Spiritual recovery from addiction

In spiritual recovery from addiction how do you know when spiritual life has begun or that you are on the right path? Rabbi Shais Taub gives us insight here.

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Am I on the right path?

In spiritual recovery from addiction, 12 step programs teach you that a spiritual awakening needs to happen in order for you to remain clean and sober. But how do you know that you are on the right path in your spiritual recovery from addiction? And when do you know when a spiritual life has begun? Rabbi Shais Taub shares his thoughts on the spiritual barometer for addiction recovery here.

How do we shift our consciousness?

The 12-Step model for addiction recovery is based on the premise that in order to overcome addiction, we have to become new people and that in order to become a new person, we need to have a spiritual experience.

So, how do you know that you’re on your way to having that total shift in consciousness that will change your life?

I will attempt to simplify without oversimplifying.

From self to God centered

Human consciousness operates on a spectrum. On one extreme is complete self-centeredness. On the other extreme is complete God-centeredness. The extent to which one is focused on self is in inverse proportion to how much he or she is focused on self. And vice versa. The less focused we are on self, the more we allow the awareness of God into our minds.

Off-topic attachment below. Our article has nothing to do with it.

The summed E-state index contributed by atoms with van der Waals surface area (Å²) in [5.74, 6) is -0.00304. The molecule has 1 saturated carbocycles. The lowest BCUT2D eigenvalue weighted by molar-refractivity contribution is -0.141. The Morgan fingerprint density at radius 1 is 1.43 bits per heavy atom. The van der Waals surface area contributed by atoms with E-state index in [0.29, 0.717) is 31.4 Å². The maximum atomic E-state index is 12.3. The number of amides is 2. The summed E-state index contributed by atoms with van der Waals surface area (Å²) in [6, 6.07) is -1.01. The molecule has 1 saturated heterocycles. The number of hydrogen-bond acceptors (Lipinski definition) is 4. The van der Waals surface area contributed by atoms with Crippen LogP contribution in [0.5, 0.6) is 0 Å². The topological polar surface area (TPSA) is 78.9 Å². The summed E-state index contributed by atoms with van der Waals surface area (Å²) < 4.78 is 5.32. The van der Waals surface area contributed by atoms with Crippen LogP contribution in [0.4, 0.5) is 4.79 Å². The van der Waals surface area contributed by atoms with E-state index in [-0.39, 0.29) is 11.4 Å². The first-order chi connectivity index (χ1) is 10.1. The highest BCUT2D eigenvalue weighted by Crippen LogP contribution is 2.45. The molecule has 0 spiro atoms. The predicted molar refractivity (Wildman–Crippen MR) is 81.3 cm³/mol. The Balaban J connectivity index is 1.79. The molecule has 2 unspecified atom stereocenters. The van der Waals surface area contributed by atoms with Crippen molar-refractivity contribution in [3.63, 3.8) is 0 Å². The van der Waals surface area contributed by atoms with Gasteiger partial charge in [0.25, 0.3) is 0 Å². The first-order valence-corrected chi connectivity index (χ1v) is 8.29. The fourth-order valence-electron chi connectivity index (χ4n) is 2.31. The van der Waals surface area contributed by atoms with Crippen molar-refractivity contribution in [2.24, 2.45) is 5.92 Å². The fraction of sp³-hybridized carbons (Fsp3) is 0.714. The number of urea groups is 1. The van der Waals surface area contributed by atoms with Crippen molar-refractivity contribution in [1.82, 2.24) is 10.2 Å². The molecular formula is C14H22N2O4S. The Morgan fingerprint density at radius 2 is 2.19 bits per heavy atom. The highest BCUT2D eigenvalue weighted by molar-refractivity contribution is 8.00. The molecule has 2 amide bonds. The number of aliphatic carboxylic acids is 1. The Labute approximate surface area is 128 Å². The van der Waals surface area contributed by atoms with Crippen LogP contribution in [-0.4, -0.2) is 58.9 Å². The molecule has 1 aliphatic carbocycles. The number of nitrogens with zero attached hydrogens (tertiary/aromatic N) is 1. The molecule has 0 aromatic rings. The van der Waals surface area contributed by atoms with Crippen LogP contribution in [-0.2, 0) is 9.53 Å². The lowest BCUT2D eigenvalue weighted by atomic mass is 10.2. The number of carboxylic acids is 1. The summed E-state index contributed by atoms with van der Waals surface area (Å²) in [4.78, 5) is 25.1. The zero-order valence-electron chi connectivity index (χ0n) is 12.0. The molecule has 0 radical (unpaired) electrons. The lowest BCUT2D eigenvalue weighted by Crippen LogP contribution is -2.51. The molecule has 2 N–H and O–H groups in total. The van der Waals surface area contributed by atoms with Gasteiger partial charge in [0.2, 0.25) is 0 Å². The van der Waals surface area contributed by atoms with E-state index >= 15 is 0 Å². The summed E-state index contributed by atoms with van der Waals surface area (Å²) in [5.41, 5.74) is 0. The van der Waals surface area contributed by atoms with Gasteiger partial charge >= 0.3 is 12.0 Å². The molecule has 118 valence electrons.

The purpose of the Steps is to provide us a path upward for rising above our own ego. In a word, we learn humility. As some wise person pointed out, humility is not thinking less of yourself but thinking of yourself less.

How do you know that you are on the spiritual path?

So, how do you know that you are on the spiritual path? If you are moving closer to God, then you must be moving away from selfishness and pride. Again, this does not mean self-hatred or low self-esteem. It means becoming free from your biases and prejudices. It means feeling genuine tolerance for others. It means being able to see how someone who hurt you may have also been hurt by you. It means being less concerned with what you can get out of a situation and more concerned with what you can add to it. It means becoming less of a taker and more of a giver.

In active addiction, we don’t just use our drug of choice. We use everyone and everything. In recovery, it is the exact opposite. We look to see how we can be of use to everyone and everything.

At any rate, these are just some ideas to ponder. The main thing is action. If you follow the program of action that promises to lead to a spiritual awakening, you will surely get there and see results sooner than you may even expect.

About the author
Rabbi Shais Taub is one of today's most respected young scholars of Jewish spirituality and practice. National Public Radio called him "an expert in Jewish mysticism and the Twelve Steps." He is the author of God of Our Understanding: Jewish Spirituality and Recovery from Addiction.
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